Perry et al v. Alabama Alcoholic Beverage Control Board et al

Filing 189

MEMORANDUM OPINION AND ORDER: it is ORDERED as follows: (1) Dft's 185 motion for relief from mandate is DENIED; (2) Dft's 185 renewed motion for summary judgment is DENIED; (3) Dft's 185 alternative motion for discovery is GRANTE D; (4) This case is set for trial on the term of court commencing 9/18/2017, and the pretrial conference is set on 6/29/2017; (5) The parties shall file a joint report on or before 4/14/2017, containing their discovery plan. Signed by Chief Judge William Keith Watkins on 3/30/2017. (furn: calendar, ar) (SET PTC for 6/29/2017; Jury Trial for 9/18/2017) (Attachments: # 1 Civil Appeals Checklist) (wcl, )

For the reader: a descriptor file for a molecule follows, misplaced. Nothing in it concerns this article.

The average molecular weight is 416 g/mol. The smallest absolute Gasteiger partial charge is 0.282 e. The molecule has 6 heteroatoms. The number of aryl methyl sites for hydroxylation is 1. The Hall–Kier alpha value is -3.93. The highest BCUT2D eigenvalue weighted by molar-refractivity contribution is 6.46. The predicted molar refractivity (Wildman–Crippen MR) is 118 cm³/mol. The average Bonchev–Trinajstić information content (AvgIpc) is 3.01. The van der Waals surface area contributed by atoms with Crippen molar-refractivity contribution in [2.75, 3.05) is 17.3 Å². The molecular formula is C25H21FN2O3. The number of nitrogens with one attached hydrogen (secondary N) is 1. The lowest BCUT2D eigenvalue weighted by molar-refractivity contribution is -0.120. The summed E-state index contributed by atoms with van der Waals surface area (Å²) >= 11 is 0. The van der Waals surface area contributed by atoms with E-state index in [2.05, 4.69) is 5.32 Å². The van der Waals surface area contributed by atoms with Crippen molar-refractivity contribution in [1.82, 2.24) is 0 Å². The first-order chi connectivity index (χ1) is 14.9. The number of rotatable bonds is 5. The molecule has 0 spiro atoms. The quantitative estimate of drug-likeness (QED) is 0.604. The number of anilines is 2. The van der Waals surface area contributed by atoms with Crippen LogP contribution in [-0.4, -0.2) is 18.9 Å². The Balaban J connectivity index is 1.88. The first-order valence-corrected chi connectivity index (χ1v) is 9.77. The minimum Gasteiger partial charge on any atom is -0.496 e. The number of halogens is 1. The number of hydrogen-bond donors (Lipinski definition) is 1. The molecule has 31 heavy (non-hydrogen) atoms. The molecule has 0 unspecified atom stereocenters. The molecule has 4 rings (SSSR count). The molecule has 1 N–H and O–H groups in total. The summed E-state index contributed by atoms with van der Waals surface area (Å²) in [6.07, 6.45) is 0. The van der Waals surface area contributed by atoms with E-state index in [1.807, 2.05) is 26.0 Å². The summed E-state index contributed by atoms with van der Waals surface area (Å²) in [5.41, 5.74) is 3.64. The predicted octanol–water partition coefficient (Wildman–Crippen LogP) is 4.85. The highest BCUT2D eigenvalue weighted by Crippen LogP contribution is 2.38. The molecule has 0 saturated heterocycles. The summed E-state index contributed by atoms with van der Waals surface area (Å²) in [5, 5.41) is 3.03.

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IN THE UNITED STATES DISTRICT COURT FOR THE MIDDLE DISTRICT OF ALABAMA NORTHERN DIVISION KESIA J. PERRY, Plaintiff, v. ALABAMA ALCOHOLIC BEVERAGE CONTROL BOARD, Defendant. ) ) ) ) ) ) ) ) ) ) ) CASE NO. 2:11-CV-464-WKW [WO] MEMORANDUM OPINION AND ORDER This action is before the court on the mandate of the Eleventh Circuit Court of Appeals. On appeal from summary judgment entered in favor of the employer on all federal discrimination claims brought by former employees, including Kesia J. Perry (“Perry”), the Eleventh Circuit affirmed in part and vacated and remanded in part. One plaintiff (Perry), one defendant (the Alabama Alcoholic Beverage Control Board), and one claim (Title VII retaliation) remain. The Eleventh Circuit’s judgment has issued as mandate; however, the ABC Board has filed a motion insisting that the mandate does not constrain this court because Perry did not plead the Title VII retaliation claim in the controlling complaint or argue the theory in the district court. The Alabama Alcoholic Beverage Control Board (“ABC Board”) also moves for summary judgment on the Title VII claim, asserting that this claim “was never a part of this lawsuit.” (Doc. # 185, at 39.) Alternatively, the ABC Board contends that, if this court permits the claim to go forward, then it is entitled to discovery. Perry, who now is proceeding pro se, filed a response in opposition. For the reasons that follow, the motion is due to be denied. I. BACKGROUND It is helpful to begin by sketching briefly the litigation (and lack thereof) in the district court surrounding the Title VII retaliation claim that the Eleventh Circuit has held survives summary judgment. The claim is that the ABC Board retaliated against Perry for filing this lawsuit by promptly reassigning her a new supervisor, Andy Knight, who subjected her work to heightened scrutiny. A Title VII retaliation claim predicated on Knight’s alleged retaliatory supervision of Perry is not in the operative second amended complaint for the obvious reason that his supervision of Perry post-dates the amended pleading’s filing and, thus, had not yet occurred. While the operative complaint does set forth a Title VII retaliation claim, that claim does not allege that the filing of this lawsuit is the protected activity for which Perry suffered adverse action. At no time did Perry file a motion in the district court to amend the second amended complaint to add a Title VII retaliation claim based upon Knight’s alleged post-lawsuit retaliatory conduct, as this circuit generally requires. See Brown v. Snow, 440 F.3d 1259, 1266 (11th Cir. 2006) (holding that a Title VII retaliation claim was not properly before the court because, although the plaintiff 2 “had not been fired when he filed his complaint, [the plaintiff] never amended his complaint to include a claim of retaliation based on his termination”). Notwithstanding the nonexistence of the Title VII retaliation claim in Perry’s pleadings, evidence to support it is in the summary judgment record. During the discovery proceedings, Knight was deposed. Topics of questioning at his deposition included his supervision of Perry, his undisputed contemporaneous knowledge of Perry’s lawsuit, his superior’s implied directive to “get rid of” Perry, and his superior’s ensuing praise when Knight fulfilled that directive. (See Doc. # 102-19; Doc. # 121-10.) By affidavit and at her deposition, Perry also reiterated the chronology of Knight’s supervision over her. (Doc. # 122-1, at 17–18 (Pl.’s Aff.); Doc. # 121-1 (Pl.’s Dep.).) Perry testified that she believed that the reassignment of Knight as her supervisor and the discipline he doled out (e.g., a counseling form) were retaliatory. (Doc. # 121, at 81, 85.) Moreover, the ABC Board submitted excerpts of Knight’s deposition in support of its motion for summary judgment, and those excerpts focused on the particulars of Knight’s supervision of Perry.1 (See Doc. # 102-19, at 1–38.) The parties’ summary judgment briefs also included factual recitations of Knight’s post-suit supervision of Perry. In particular, the ABC Board acknowledged that Perry’s lawsuit was a protected activity (Doc. # 104, at 19–20, 51) and noted 1 In its current briefing, the ABC Board stresses that the inclusion of these facts was for context only. 3 (and then rebutted) the testimony of Knight that “he believed he was put in place to essentially retaliate against Plaintiff” (Doc. # 104, at 24). In her brief opposing summary judgment, Perry also highlighted the circumstances of her job under Knight’s supervision. (Doc. # 120, at 27–31.) But Perry did not categorize the evidence of Knight’s close supervision that followed on the heels of this lawsuit as a discrete act of retaliation that supported an independent Title VII retaliation claim.2 Perry instead framed the evidence around a retaliatory hostile work environment claim (Doc. # 120, at 27–31, 47, 52), a claim that, ironically for the ABC Board, the district court rejected because Perry had not “move[d] to amend to add such claim.” (Doc. # 156, at 52–53.) The district court’s opinion on summary judgment also does not analyze a separate Title VII retaliation claim that Knight’s post-lawsuit supervision of Perry was an act in retaliation for filing a lawsuit, and understandably so.3 On appeal of the adverse summary judgment ruling, for the first time, Perry’s attorney expressly raised a Title VII retaliation claim premised on Knight’s postlawsuit supervision.4 Perry explained that, in July 2011, after having learned of Other actions, such as Perry’s suspension in 2012, also fell outside of the temporal scope of Perry’s pleadings, but were discussed and argued in the summary judgment briefing, without mention of their omission in the operative complaint. 2 3 The undersigned was not the trial judge but received this case on reassignment after the mandate issued. 4 Perry retained new counsel for her appeal. After remand, counsel was permitted to withdraw. 4 Perry’s lawsuit, Human Resources Manager (Stan Goolsby) reassigned Knight to supervise Perry and instructed him “to keep a close watch on [her] and to use progressive discipline if necessary.” (Doc. # 185-1, at 10–11.) Goolsby conveyed to Knight his belief that Perry “would either hang herself or she would become so upset that she would quit.” (Doc. # 185-1, at 10–11.) Formulating her claim on appeal, Perry argued that Goolsby’s directives to Knight, which occurred one month after she filed her lawsuit, and the ensuing disciplinary actions Knight imposed on her supported a Title VII retaliation claim. (Doc. # 185-1, at 27–28.) The ABC Board countered that Perry’s failure in the district court to raise a claim that “her placement under Andy Knight’s direction constituted an act of retaliation” amounted to a waiver, but that, alternatively, Knight’s supervision of Perry was not an adverse employment action. Perry, No. 13-14897-E (11th Cir. Feb. 12, 2014) (Appellee’s Br., at 55–56). Opining that “Knight’s close supervision of [Perry] was an act of retaliation,” the Eleventh Circuit held that “a genuine issue of material fact exist[ed] as to whether the ABC [Board] retaliated against Perry after she filed her lawsuit.” (Doc. # 174, at 21, 25.) It reasoned that, “[b]ased on the close temporal proximity between the filing of Perry’s complaint and the subsequent disciplinary activity, a reasonable jury could conclude that Perry would not have been closely watched and then disciplined by Knight in the absence of her protected activity.” (Doc. # 174, at 25.) The Eleventh Circuit described the “disciplinary activity” as embracing (1) Knight’s 5 counseling of Perry concerning her “punctuality, cooperation with coworkers, and compliance with the ABC Board’s rules,” (2) a written reprimand, and (3) a suspension. (Doc. # 174, at 24–25.) Accordingly, the Eleventh Circuit “reverse[d] and remand[ed] with respect to Perry’s retaliation claim.” (Doc. # 174, at 25.) The decision did not mention the ABC Board’s waiver argument. After the Eleventh Circuit’s reversal, the ABC Board petitioned the Eleventh Circuit for rehearing or rehearing en banc. The ABC Board argued that, because Perry did not amend her complaint to include discrete acts of retaliation occurring after she filed her lawsuit, a Title VII claim premised on alleged post-lawsuit retaliation was outside the scope of Perry’s litigation. The ABC Board emphasized that “[t]he panel decision predicated the entire surviving retaliation claim on factual events that occurred after Perry filed this lawsuit.” Perry v. Ala. Alcoholic Beverage Control Board, No. 13-14897-E (11th Cir. Oct. 20, 2015) (Pet. for Reh’g). The Eleventh Circuit summarily denied the petition for rehearing and entered the judgment as the mandate. The ABC Board has filed the present motion for relief from the mandate and for summary judgment on the remanded claim or, alternatively, for leave to conduct additional discovery. II. DISCUSSION Upon receipt of the mandate, the district court “may not alter, amend, or examine the mandate, or give any further relief or review, but must enter an order in strict compliance with the mandate.” Piambino v. Bailey, 757 F.2d 1112, 1119 (11th 6 Cir. 1985); see also Cox Enters., Inc. v. News-Journal Corp., 794 F.3d 1259, 1271 (11th Cir. 2015) (accord). The district court must “implement both the letter and the spirit of the mandate taking into account the appellate court’s opinion, and the circumstances it embraces.” Piambino, 757 F.2d at 1119 (internal citations omitted). “Although the trial court is free to address, as a matter of first impression, those issues not disposed of on appeal, it is bound to follow the appellate court’s holdings, both expressed and implied.” Id. Hence, the mandate rule “ban[s] courts from revisiting matters decided expressly or by necessary implication in an earlier appeal of the same case.” AIG Baker Sterling Heights, LLC v. Am. Multi-Cinema, Inc., 579 F.3d 1268, 1270–71 (11th Cir. 2009). Relying on a narrow exception that relieves a district court from complying with a mandate where the decision is “clearly erroneous and would work manifest injustice,” United States v. Amedeo, 487 F.3d 823, 830 (11th Cir. 2007) (citation omitted), the ABC Board insists that the mandate rule does not constrain this court. Unfortunately for the ABC Board, a close look at the mandate’s implicit ruling (Part A below) juxtaposed with the exception’s narrow application (Part B below) demonstrates that this court cannot make the requested exception to the mandate rule. A. The Mandate’s Implicit Ruling To begin, it would be presumptuous for this court to conclude that the Perry panel was unaware of the failure of the operative complaint to include a Title VII 7 retaliation claim arising from Knight’s post-lawsuit supervision of Perry and the lack of tightened argument in the district court as to the factual and legal contours of this unpleaded claim. More than once, the Eleventh Circuit silently has excused a claim’s procedural shortcomings in favor of a merits resolution. In Campbell v. Civil Air Patrol, 138 F. App’x 201 (11th Cir. 2005), for example, the first panel vacated judgment for the defendants on a Title VII retaliation claim, holding that the trial evidence did not sustain the defendants’ affirmative defense upon which the jury verdict rested. Id. at 202. On remand, the district court reinstated judgment for the defendants, finding that it was powerless to grant the plaintiff relief because he had failed to make a Rule 50 motion or a new trial motion under Rule 59. See id. On appeal after remand, the Eleventh Circuit reversed, holding that the district court impermissibly had violated the mandate. It noted that, although the first panel did not expressly address the plaintiff’s failure to file Rule 50 and Rule 59 motions, the defendant had raised the issue in the prior appeal, and, therefore, it was “necessarily decided by this Court’s decision, at least implicitly.” Id. at 205. The Campbell court continued: “The disposition of these issues was thus included in this Court’s mandate and could not be revisited by the district court.” Id. In another case, which was on appeal after the district court on remand had refused to enforce the mandate’s directive to permit a party’s intervention as of right, the Eleventh Circuit explained: 8 Sylva’s failure to file a separate pleading setting forth his claims for relief could not have justified the district court’s departure from this court’s decision in Piambino I that Sylva be accorded intervention as a matter of right. As we have stated, the law of the case doctrine extends to every issue the reviewing court has decided, both explicitly and by necessary implication. Although our opinion did not explicitly address the procedural requirements of Rule 24, its command that Sylva be allowed to intervene necessarily implied that any procedural noncompliance with Rule 24 on his part was inconsequential. Piambino, 757 F.2d at 1119–20; see also id. (explaining that the mandate rule “is nothing more than a specific application of the law of the case doctrine” and that the law-of-the-case doctrine applies to issues “decided . . . by necessary implication”).5 Here, in its appellate brief, the ABC Board was quick to point out that Perry had failed to argue before the district court that Knight’s stepped-up supervision amounted to a discrete act in retaliation for Perry’s filing of this lawsuit. It also expressly brought the issue of waiver within the scope of appeal by arguing that Perry’s failure amounted to a waiver. Perry v. Ala. Alcoholic Beverage Control Bd., No. 13-14897-E (11th Cir. Feb. 12, 2014) (Appellee’s Br., at 55). Yet, the panel bypassed any discussion of the claim’s procedural posture and of the issue of waiver and instead proceeded directly to the merits of the Title VII retaliation claim. By doing so, the court finds, in accordance with Campbell and Piambino, that the panel impliedly excused any procedural deficiencies in Perry’s failure in the district court 5 The court recognizes, as the ABC Board points out, that the defendant in Campbell did not rely on any of the exceptions to the mandate rule. But Campbell demonstrates why the panel’s silence conveys an implicit holding. The error-and-injustice exception to the mandate rule is discussed in the next part. 9 to amend her complaint to include the post-suit retaliatory conduct or to argue a retaliation theory that provided the best legal fit. Likewise, in permitting the claim to go forward, the panel implicitly rejected the ABC Board’s argument that Perry had waived the claim. See United States v. Jordan, 429 F.3d 1032, 1035 (11th Cir. 2005) (“An argument is rejected by necessary implication when the holding stated or result reached is inconsistent with the argument.”). The panel surely was cognizant of its authority to refuse to address an issue that had received no attention in the district court. As to another of Perry’s claims, the Perry panel applied the doctrine of waiver when it declined to consider her 2012 suspension as evidence of retaliation because she had not “raised [it] before the district court.” (Doc. # 174, at 23.) Furthermore, if in retrospect, the Perry panel had had second thoughts about the wisdom of its decision, the ABC Board’s petition for rehearing would have given it the opportunity to revisit its holding. In its petition, the ABC Board underscored the Title VII retaliation claim’s omission in the controlling complaint and reiterated the well-established law that precludes amendments to a complaint outside the pleadings. However, instead of revisiting any issues, the Eleventh Circuit summarily denied the petition for rehearing. In sum, because the ABC Board raised the procedural failings of the Title VII retaliation claim in its appellate briefing, the court finds that “the disposition of these issues was . . . included in” the mandate by necessary implication, Campbell, 138 F. App’x 10 at 205, and that the Eleventh Circuit “did not contemplate a subsequent district court resolution as to the procedural adequacy of” the claim, Piambino, 757 F.2d at 1121. B. The Error-and-Injustice Exception to the Mandate Rule The ABC Board argues that the Eleventh Circuit’s decision—creating a new Title VII retaliation claim based upon a theory that Perry neither pleaded nor argued in the district court—is clearly erroneous and manifestly unjust because the holding ignores settled circuit precedent and is internally inconsistent. The ABC Board’s argument, although enticing, succumbs to careful examination of the exception’s narrow application. Before reaching the ABC Board’s arguments, the court sets forth the principles of law governing the exception’s narrow reach. 1. The Error-and-Injustice Exception: General Principles of Law Courts “rarely invoke” the error-and-injustice exception to the mandate rule, “less the exception swallow the rule.” Jenkins Brick Co. v. Bremer, 321 F.3d 1366, 1370 (11th Cir. 2003) (discussing the “error and injustice” exception to the law-ofthe-case doctrine from which the mandate rule derives). Its application is reserved for “legal errors,” but not all legal errors will suffice. Id. at 1369. “[O]nly when the legal error is beyond the scope of reasonable debate should the court disregard the prior ruling.” Id. at 1371; Cox Enters., Inc., 794 F.3d at 1272 (framing the exception’s inquiry as “whether the prior panel’s decision was so clearly erroneous that we cannot construe it as a reasoned outcome” and describing the inquiry as “exacting”). The Fifth Circuit has explained the error-and-injustice exception this 11 way: “Mere doubts or disagreement about the wisdom of a prior decision . . . will not suffice for this exception. To be clearly erroneous, a decision must strike [the court] as more than just maybe or probably wrong; it must be dead wrong.” Hopwood v. Texas, 236 F.3d 256, 272–73 (5th Cir. 2000) (citation omitted). Where there is clear legal error, the error “presents a manifest injustice where [it] would likely change the outcome of a case.” Moulds v. Bullard, 452 F. App’x 851, 853 (11th Cir. 2011) (“Moulds II”). To illustrate, the Piambino court rejected the exception’s applicability, holding that its prior decision was “not clearly erroneous” because the motion to intervene was “timely and had merit, and [the intervenor’s] failure to file a pleading in the nature of a complaint as required by Rule 24(c) was inconsequential.” 757 F.2d at 1120. Few litigants have been able to hurdle the exception’s “high bar.” Cox Enters., Inc., 794 F.3d at 1272. Two illustrations from this circuit’s precedent demonstrate what it takes to make the leap. First, in Jenkins Brick Co., the Eleventh Circuit held that the transferor district court’s implicit ruling that venue was proper in Alabama (but more convenient in Georgia) was not binding on the transferee district court in Georgia because the ruling was clearly erroneous and would work a manifest injustice. See 321 F.3d at 1370 (applying the exception in the context of the law-of-the-case doctrine). Venue plainly was improper in the federal district court in Alabama; hence, the ruling was clearly erroneous. The ruling also would have required the application of Alabama choice-of-law rules and likely Alabama 12 law, which would have validated a non-compete agreement that plainly was contrary to the fundamental public policy of Georgia. See id. at 1371–73. The choice-of-law repercussions flowing from the erroneous ruling that venue was proper in Alabama demonstrated manifest injustice. A second illustration of the exception’s applicability is found in Moulds II. In Moulds II, the district court refused to follow the first panel’s mandate that reversed summary judgment on the inmate’s due process claim. The first panel held that the inmate’s “punishment—temporary loss of privileges and disciplinary confinement—did not constitute the deprivation of a constitutionally protected liberty interest,” but then contradicted itself by concluding that the inmate’s “procedural due process rights may have been violated by the disciplinary hearing that led to the imposition of that punishment.” 452 F. App’x at 854. By holding that, as a threshold matter, “there was no protected liberty interest at stake,” the first panel clearly erred in simultaneously declaring that the defendants deprived the inmate of a protected liberty interest. Id. at 855 (citing Wilkinson v. Austin, 545 U.S. 209, 221 (2005) (noting that a court “need reach the question of what process is due only if the inmates establish a constitutionally protected liberty interest”)). Moreover, the legal error in the first panel’s ruling “could [have] affect[ed] the case’s outcome” because, under that ruling, the defendants could have been “found liable for violating [the inmate’s] due process rights, despite the fact that they did not deprive [the inmate] of a protected liberty interest.” Id. Hence, manifest injustice 13 was shown, and the error-and-injustice exception justified the district court’s departure from the mandate. 2. The ABC Board’s Argument that the Panel Decision Violated Clear Precedent Although the ABC Board’s frustration is understandable,6 the foregoing principles demonstrate that this case does not rise to the extraordinary level necessary to find that the panel decision contains legal error that is “beyond the scope of reasonable debate,” Jenkins Brick Co., 321 F.3d at 1371; hence, the court need not consider whether the legal error works a manifest injustice. The court must reach this conclusion, regardless of whether it agrees with the panel’s decision. The ABC Board argues that, by permitting Perry to pursue a Title VII retaliation claim that she did not plead or argue before the district court, the Eleventh Circuit overlooked basic tenets of settled law. The ABC Board’s well-reasoned brief methodically sets out principles of law upon which it seems the panel could have relied to foreclose Perry’s new Title VII retaliation claim. For example, it is wellsettled law in this circuit that a “court is barred from amending a plaintiff’s claim,” Miccosukee Tribe of Indians of Fla. v. United States, 716 F.3d 535, 559 (11th Cir. 2013), that a plaintiff cannot amend her complaint in a summary judgment brief, GeorgiaCarry.Org, Inc. v. Georgia, 687 F.3d 1244, 1258 n.27 (11th Cir. 2012), and 6 The court empathizes. See Access Now, Inc. v. Sw. Airlines Co., 385 F.3d 1324, 1331 (11th Cir. 2004) (observing that “[t]oo often our colleagues on the district courts complain that the appellate cases about which they read were not the cases argued before them” (citation omitted)). 14 that “an issue not raised in the district court and raised for the first time in an appeal will not be considered by [the Eleventh Circuit],” Access Now, Inc. v. Sw. Airlines Co., 385 F.3d 1324, 1331 (11th Cir. 2004) (citation omitted). But the panel relied on none of these tenets. Although these tenets are sound law, their weight diminishes when considered in the context of the mandate rule. To the extent that the panel avoided these tenets, that avoidance does not rise to the level of legal error that is required to justify this court’s repudiation of the mandate. The principal reason is that these tenets are not mandatory or jurisdictional, but instead are permissive and help guide a circuit court’s discretion. See, e.g., United States v. Tremble, 933 F.2d 925, 928 (11th Cir. 1991) (Generally, “an appellate court will not consider a legal issue or theory raised for the first time on appeal. The decision whether to consider such an argument is left to the appellate court’s discretion.” (citations omitted)); Access Now, 385 F.3d at 1332 (“[T]he notion that an appellate court will not consider issues not raised before the district court is not a jurisdictional limitation but merely a rule of practice.” (citation and internal quotation marks omitted)). Exercising its discretion, the Eleventh Circuit has permitted a litigant to pursue a new issue on appeal in limited circumstances. Access Now, 385 F.3d at 1332 (recognizing its discretionary authority to depart from the general practice of refusing to consider an issue raised for the first time on appeal, such as “‘where the interest of substantial justice is at stake’” or “where the proper resolution is beyond doubt’”) (quoting Wright v. Hanna 15 Steel Corp., 270 F.3d 1336, 1342 (11th Cir. 2001)). Moreover, the Eleventh Circuit has expressed a greater willingness to consider a new issue on appeal when the case is at the summary judgment phase, as this case was, and not in a post-trial posture. See Blue Martini Kendall, LLC v. Miami Dade Cty. Fla., 816 F.3d 1343, 1349 (11th Cir. 2016) (acknowledging that it has “been more likely to exercise discretionary jurisdiction over an issue not raised in the district court when . . . the appeal stems from a summary judgment ruling, not after trial, because a remand from summary judgment proceedings involves less strain on judicial resources and does not impair judicial efficiency as dramatically”). The ABC Board ably has argued, page after page, why a court would be hardpressed to conclude that this case falls within any of the recognized circumstances. As persuasive as the ABC Board’s arguments are, they cannot overcome the mandate rule. Under the circumstances of this case, the court declines to second-guess the Perry panel’s exercise of its discretionary authority to hear a new Title VII retaliation claim stemming from Knight’s post-lawsuit supervision. For one thing, the case came to the panel on a summary judgment ruling, not after trial. For another thing, the record arguably contains the critical facts to support the claim, and the discovery phase covered an expansive territory of unpleaded facts. It is conceivable that the Eleventh Circuit pictured the discovery materials as containing an image of a controversy focused on a retaliatory switch in supervisors and in supervisory styles 16 that was punishment for Perry’s filing of this lawsuit. It is conceivable also that the circuit implicitly concluded that the ABC Board garnered sufficient notice of the claim, even though Perry’s pleadings did not embrace it forthrightly, when the parties explored its factual predicate during discovery. Whatever its reasoning and whether this court agrees with that reasoning or not, the panel preferred substance (a merits decision) over form (rejection of an unpleaded claim), and implicitly excused Perry’s failure to amend her complaint to include a Title VII retaliation premised on the retaliatory act of Knight’s “close supervision.” (Doc. # 174, at 20–21.) At bottom, the panel acted within its prerogative, as the implied ruling originated from its discretionary authority. It cannot be said that the Perry panel’s consideration of the unpleaded Title VII retaliation claim, though on life support, was “dead wrong,” Hopwood, 236 F.3d at 272–73, and “beyond the scope of reasonable debate” so as to justify this court’s deviation from the mandate rule. Jenkins Brick Co., 321 F.3d at 1371. 3. The ABC Board’s Argument that the Panel Decision Rendered Irreconcilably Inconsistent Rulings The ABC Board also argues that the Perry panel’s decision contains irreconcilably inconsistent conclusions of law and erroneous factual findings that contributed to the legal error. But, in the end, these arguments falter. To begin, the ABC Board focuses on Knight’s suspension of Perry. It contends that, on the one hand, the panel declined to categorize the suspension as an 17 adverse employment action because “the issue was not raised before the district court,” and, alternatively, because the suspension, which occurred seven months after the filing of Perry’s lawsuit, was too temporally remote to establish causation. (Doc. # 174, at 23.) Yet, on the other hand, the panel permitted the suspension to bolster the Title VII retaliation claim arising from Knight’s supervision of Perry and found the causation element met because “Goolsby placed Perry under Knight’s supervision the month after she filed her lawsuit.” (Doc. # 174, at 24.) The ABC Board argues that these rulings “are polar opposites and cannot coexist,” just as occurred in Moulds II. (Doc. # 185, at 35.) The court disagrees. As to the surviving Title VII retaliation claim, the panel did not consider the suspension as a stand-alone act of retaliation (a separate claim that it rejected as waived). Rather, it appears that the panel considered the suspension as one of several actions demonstrating that “a reasonable employee would have found [Knight’s heightened work scrutiny] materially adverse.” Burlington N. & Santa Fe Ry. Co. v. White, 548 U.S. 53, 68 (2006). The suspension plays a different role in a standalone Title VII retaliation claim than it does in a Title VII retaliation claim where the suspension is part of a series of actions in a scheme designed to eliminate an employee as punishment for protected activity. See, e.g., EEOC v. Navy Fed. Credit Union, 424 F.3d 397, 407 (4th Cir. 2005) (finding an actionable Title VII retaliation claim where “heightened [work] scrutiny” was “part and parcel of [the employer’s] larger plan” to terminate the employee for retaliatory reasons). The Perry panel was 18 considering separate Title VII retaliation claims that required different proof to satisfy the adverse employment action element, which dispels the perceived inconsistency. The different nature of the two claims also explains why the panel did not use the same events to assess causation. As to the retaliation claim based upon Knight’s close supervision of Perry, the panel measured the temporal span between Perry’s filing of this lawsuit and the start of Knight’s supervision (one month). As to the Title VII retaliation claim based solely on the suspension, the panel considered the time span between the filing of suit and the date of the suspension (seven months). For this reason also, Moulds II is distinguishable. There, the first panel’s holding on one element of the due process claim was irreconcilable with its holding on another element of the same cause of action. Based on the foregoing, the inconsistencies here are not irreconcilable to the point of amounting to legal error that “is beyond the scope of reasonable debate.” Jenkins Brick Co., 321 F.3d at 1371. Additionally, the ABC Board points out that, contrary to the panel’s discussion, it was Goolsby, not Knight, who issued Perry a written reprimand and that, therefore, the reprimand cannot undergird the Title VII retaliation claim based on Knight’s alleged increased scrutiny of Perry’s work. (See Doc. # 174, at 24 (suggesting that Knight issued Perry a written reprimand).) Although it appears that the ABC Board is right about the factual error, the panel based the Title VII 19 retaliation claim on other disciplinary actions as well.7 The ABC Board, no doubt, has raised a doubt about the correctness of the ruling, but “mere doubts” are not sufficient reason for this court to disregard the mandate. Hopwood, 236 F.3d at 272. C. Summary Judgment and Discovery The ABC Board contends that it is entitled to summary judgment on the remanded Title VII retaliation claim because the claim was “never a part of this lawsuit.” (Doc. # 185, at 39.) But that argument has been rejected, and, therefore, the ABC Board’s argument fails at this juncture also. The renewed motion for summary judgment will be denied. Alternatively, the ABC Board requests additional discovery on the remanded Title VII retaliation claim. The ABC Board contends that, because this claim was not pleaded, it did not fully explore the claim during discovery. In the exercise of discretion, the court will permit limited discovery on this claim to assist in trial preparation. III. CONCLUSION Based on the foregoing, it is ORDERED as follows: (1) Defendant’s motion for relief from mandate (Doc. # 185) is DENIED; Describing the “disciplinary activity,” the Eleventh Circuit pointed out that Knight had counseled Perry concerning her “punctuality, cooperation with coworkers, and compliance with the ABC Board’s rules,” and that Perry had received a written reprimand and a suspension (the latter two of which the circuit said were “materially adverse actions.”). (Doc. # 174, at 24–25.) 20 7 (2) Defendant’s renewed motion for summary judgment (Doc. # 185) is DENIED; (3) Defendant’s alternative motion for discovery (Doc. # 185) is GRANTED; (4) This case is set for trial on the term of court commencing September 18, 2017, and the pretrial conference is set on June 29, 2017; (5) The parties shall file a joint report on or before April 14, 2017, containing their discovery plan. DONE this 30th day of March, 2017. /s/ W. Keith Watkins CHIEF UNITED STATES DISTRICT JUDGE 21